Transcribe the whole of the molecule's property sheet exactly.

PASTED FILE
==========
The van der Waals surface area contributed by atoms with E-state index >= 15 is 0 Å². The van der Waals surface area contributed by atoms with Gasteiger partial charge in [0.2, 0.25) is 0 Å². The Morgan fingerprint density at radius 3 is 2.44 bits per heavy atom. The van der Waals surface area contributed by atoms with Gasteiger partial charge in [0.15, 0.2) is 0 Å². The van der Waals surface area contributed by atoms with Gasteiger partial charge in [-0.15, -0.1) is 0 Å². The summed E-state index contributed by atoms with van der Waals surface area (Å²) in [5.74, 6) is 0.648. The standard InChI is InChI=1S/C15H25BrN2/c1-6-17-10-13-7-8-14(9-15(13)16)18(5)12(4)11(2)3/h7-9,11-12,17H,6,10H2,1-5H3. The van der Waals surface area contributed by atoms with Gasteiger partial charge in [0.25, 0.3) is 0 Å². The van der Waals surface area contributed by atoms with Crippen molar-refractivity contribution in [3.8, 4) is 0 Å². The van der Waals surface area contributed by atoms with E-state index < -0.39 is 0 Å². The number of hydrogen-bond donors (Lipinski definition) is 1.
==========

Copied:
The van der Waals surface area contributed by atoms with E-state index >= 15 is 0 Å². The van der Waals surface area contributed by atoms with Gasteiger partial charge in [0.2, 0.25) is 0 Å². The Morgan fingerprint density at radius 3 is 2.44 bits per heavy atom. The van der Waals surface area contributed by atoms with Gasteiger partial charge in [0.15, 0.2) is 0 Å². The van der Waals surface area contributed by atoms with Gasteiger partial charge in [-0.15, -0.1) is 0 Å². The summed E-state index contributed by atoms with van der Waals surface area (Å²) in [5.74, 6) is 0.648. The standard InChI is InChI=1S/C15H25BrN2/c1-6-17-10-13-7-8-14(9-15(13)16)18(5)12(4)11(2)3/h7-9,11-12,17H,6,10H2,1-5H3. The van der Waals surface area contributed by atoms with Gasteiger partial charge in [0.25, 0.3) is 0 Å². The van der Waals surface area contributed by atoms with Crippen molar-refractivity contribution in [3.8, 4) is 0 Å². The van der Waals surface area contributed by atoms with E-state index < -0.39 is 0 Å². The number of hydrogen-bond donors (Lipinski definition) is 1.